Hotel Bøur Booking
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Bøur is a village in the Sørvágs Kommuna of the Faroe Islands, 4 km west of Sørvágur, with a population of 75 (2012).
Its location is 62°5′27″N 7°22′3″W and its postal code is FO 386.
Bøur is a small village on the west-side of Vágoy on the north side of Sørvágsfjørður, Faroe Islands. It has a magnificent view over the sea and the rocky islet Tindhólmur with its many peaks, Gáshólmur and the two “drangar”, (tall, pointed clifftops sticking up from the sea). This motif is famous on many paintings and photographs.
The old houses in the village are bunched together with narrow lanes between them, and at the western end stands the cozy church, which was built in 1865.
Bøur is an ancient settlement and is mentioned in the so-called Dog Letter dating from 1350 AD, but it is probably older. The village is also mentioned as having a church in a document dated 1710, but it is not known when the first village church was built.
The best-known story from Bøur tells of a dispute about succession to property. Two brothers, Simun and Eirikur, owned all the village property jointly, but Eirikur was keen to have it divided. In the end Eirikur killed his brother, and then travelled over to Kirkjubøur to beg the bishop for mercy. The bishop was inclined to grant him absolution if he paid a large penalty to the bishop and to the church. Eirikur agreed, and the contract was carved out on a wooden beam.
Eirikur sailed back to Bøur, but when he reached the still waters and thought he was out of danger, a great wave rose up, the boat capsized, and he was drowned. The hidden reef has been known ever since as Eiriksboði in memory of the event, and is situated on the inner side of Tindhólmur.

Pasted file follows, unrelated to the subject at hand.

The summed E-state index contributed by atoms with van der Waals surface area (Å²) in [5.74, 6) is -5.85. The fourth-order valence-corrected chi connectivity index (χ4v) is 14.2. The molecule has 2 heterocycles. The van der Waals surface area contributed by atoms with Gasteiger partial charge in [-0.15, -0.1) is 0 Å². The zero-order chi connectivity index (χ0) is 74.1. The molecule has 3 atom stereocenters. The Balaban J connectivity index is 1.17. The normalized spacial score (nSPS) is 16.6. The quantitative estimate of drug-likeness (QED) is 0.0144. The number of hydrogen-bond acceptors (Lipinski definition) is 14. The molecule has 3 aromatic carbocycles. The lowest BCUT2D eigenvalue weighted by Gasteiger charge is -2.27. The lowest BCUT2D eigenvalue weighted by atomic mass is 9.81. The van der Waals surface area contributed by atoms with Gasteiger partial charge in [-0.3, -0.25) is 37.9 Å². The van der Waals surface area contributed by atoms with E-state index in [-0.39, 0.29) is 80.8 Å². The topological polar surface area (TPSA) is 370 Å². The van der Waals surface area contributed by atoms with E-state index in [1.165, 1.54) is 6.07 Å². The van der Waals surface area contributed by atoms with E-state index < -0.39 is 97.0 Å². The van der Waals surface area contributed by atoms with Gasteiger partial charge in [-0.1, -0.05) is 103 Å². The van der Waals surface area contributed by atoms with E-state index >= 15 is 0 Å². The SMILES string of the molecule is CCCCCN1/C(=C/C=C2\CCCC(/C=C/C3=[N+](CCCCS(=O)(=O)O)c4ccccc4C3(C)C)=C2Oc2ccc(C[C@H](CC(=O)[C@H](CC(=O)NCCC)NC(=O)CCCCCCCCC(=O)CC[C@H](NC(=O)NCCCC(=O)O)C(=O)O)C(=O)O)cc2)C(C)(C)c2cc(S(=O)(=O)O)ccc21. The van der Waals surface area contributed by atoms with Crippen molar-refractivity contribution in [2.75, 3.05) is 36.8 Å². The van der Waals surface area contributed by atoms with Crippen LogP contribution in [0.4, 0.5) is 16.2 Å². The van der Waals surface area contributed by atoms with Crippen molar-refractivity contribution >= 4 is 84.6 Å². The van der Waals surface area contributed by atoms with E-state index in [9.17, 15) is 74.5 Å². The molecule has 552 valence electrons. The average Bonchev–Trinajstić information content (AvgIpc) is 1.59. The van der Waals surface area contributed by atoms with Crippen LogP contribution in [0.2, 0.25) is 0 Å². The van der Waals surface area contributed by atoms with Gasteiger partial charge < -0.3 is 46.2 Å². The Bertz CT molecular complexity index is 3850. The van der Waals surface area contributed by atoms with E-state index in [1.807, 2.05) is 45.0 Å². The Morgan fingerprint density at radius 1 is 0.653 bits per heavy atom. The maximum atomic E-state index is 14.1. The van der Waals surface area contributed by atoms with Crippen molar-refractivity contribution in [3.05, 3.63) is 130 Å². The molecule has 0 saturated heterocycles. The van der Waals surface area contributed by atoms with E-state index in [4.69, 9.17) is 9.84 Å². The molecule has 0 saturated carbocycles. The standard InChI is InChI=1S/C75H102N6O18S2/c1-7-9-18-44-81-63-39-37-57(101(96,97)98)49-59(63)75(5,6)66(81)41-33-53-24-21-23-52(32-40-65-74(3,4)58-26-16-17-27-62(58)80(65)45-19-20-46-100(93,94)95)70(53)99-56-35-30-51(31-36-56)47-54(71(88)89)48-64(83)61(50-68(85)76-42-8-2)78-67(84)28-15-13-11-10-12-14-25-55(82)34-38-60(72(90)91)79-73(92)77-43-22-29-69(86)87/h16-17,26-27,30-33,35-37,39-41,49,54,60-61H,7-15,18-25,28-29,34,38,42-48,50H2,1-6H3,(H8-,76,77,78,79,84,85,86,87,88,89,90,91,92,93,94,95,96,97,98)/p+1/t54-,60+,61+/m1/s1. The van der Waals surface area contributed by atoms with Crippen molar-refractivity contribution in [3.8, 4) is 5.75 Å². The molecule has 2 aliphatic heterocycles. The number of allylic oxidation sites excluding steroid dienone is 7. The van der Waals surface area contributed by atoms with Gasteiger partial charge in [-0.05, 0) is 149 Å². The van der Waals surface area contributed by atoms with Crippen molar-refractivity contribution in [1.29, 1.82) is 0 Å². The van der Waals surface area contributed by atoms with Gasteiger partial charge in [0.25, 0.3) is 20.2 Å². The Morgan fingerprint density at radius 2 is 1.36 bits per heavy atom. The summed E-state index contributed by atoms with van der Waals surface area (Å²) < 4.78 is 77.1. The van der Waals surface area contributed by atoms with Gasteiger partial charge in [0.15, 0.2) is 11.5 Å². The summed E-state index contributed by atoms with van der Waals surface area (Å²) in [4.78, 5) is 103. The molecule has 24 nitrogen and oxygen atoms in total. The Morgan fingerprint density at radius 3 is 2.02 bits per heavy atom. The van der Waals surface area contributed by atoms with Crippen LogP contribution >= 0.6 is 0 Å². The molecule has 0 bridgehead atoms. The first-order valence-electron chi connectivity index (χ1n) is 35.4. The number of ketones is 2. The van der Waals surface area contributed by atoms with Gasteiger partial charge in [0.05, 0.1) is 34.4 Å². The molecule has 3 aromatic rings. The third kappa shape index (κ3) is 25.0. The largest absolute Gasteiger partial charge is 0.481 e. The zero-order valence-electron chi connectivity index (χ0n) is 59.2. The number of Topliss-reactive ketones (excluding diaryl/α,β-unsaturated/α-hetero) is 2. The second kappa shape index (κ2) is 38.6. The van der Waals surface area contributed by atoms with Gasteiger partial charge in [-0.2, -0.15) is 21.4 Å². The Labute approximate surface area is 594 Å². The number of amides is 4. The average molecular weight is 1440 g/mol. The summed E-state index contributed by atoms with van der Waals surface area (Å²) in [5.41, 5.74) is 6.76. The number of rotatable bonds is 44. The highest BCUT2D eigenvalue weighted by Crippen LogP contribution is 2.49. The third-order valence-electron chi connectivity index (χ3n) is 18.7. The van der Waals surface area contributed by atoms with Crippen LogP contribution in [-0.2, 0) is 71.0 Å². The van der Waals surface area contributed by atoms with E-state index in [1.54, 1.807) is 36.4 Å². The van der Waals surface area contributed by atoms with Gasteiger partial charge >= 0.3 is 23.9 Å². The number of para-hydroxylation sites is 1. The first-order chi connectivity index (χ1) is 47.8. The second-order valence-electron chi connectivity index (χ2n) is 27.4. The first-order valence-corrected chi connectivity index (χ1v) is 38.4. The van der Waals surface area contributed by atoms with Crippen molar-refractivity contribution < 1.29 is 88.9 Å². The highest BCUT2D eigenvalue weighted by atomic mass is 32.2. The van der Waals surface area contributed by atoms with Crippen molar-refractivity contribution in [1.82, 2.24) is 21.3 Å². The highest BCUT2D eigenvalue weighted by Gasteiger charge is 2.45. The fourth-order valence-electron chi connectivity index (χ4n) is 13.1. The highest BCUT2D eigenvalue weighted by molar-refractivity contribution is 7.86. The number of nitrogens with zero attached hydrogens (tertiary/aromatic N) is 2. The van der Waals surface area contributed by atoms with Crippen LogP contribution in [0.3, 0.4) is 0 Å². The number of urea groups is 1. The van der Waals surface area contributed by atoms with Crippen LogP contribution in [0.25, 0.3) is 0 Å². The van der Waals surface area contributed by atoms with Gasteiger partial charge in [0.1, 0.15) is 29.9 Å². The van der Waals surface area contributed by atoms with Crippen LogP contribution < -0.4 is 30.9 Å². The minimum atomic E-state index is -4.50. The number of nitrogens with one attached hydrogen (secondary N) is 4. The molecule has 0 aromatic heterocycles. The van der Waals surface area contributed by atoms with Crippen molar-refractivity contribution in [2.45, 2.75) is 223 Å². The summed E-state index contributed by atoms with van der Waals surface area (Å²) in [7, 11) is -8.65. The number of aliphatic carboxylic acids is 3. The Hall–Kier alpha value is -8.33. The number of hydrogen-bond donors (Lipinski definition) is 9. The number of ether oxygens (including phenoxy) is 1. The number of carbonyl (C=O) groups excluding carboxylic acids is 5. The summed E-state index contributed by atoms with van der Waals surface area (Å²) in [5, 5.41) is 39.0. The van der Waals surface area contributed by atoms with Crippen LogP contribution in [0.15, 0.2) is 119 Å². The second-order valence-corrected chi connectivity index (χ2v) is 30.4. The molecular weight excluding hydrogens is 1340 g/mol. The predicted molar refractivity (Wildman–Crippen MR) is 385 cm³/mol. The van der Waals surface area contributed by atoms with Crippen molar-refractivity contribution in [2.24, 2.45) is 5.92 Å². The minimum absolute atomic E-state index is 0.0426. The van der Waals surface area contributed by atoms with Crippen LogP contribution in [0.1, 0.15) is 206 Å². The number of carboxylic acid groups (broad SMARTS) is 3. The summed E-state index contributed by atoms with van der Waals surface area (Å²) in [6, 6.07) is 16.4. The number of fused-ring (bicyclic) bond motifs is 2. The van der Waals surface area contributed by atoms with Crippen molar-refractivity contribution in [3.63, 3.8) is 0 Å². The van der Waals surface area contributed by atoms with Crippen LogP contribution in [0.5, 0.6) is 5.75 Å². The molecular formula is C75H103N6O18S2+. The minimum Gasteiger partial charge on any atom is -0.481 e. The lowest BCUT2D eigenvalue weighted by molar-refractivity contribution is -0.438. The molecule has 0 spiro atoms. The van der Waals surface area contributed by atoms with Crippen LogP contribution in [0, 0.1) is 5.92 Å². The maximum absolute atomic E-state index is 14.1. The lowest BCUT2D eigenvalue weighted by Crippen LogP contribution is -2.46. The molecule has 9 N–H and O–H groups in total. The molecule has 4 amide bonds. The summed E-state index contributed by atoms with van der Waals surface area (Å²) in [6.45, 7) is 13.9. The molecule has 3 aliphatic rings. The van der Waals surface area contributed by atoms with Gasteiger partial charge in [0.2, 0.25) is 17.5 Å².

To Steal Fire
The village land consists of eighteen fields of enclosed and open land, most of it being owned by the king (and is now national property). Another old story tells how ownership passed to the king. The settlement was very tiny at the time, perhaps only a single household, and one day the fire in the hearth went out. This meant an ignominious journey to the next settlement to ask for fire, and a young girl was sent off to Sørvágur. She was lucky and found nobody at home, so she took some burning wood from the fire and hurried back home. Unfortunately the smoke from the fire had been seen, and the farmer from Sørvágur accused her of stealing the fire. As a penalty, most of Bøur became royal estate property.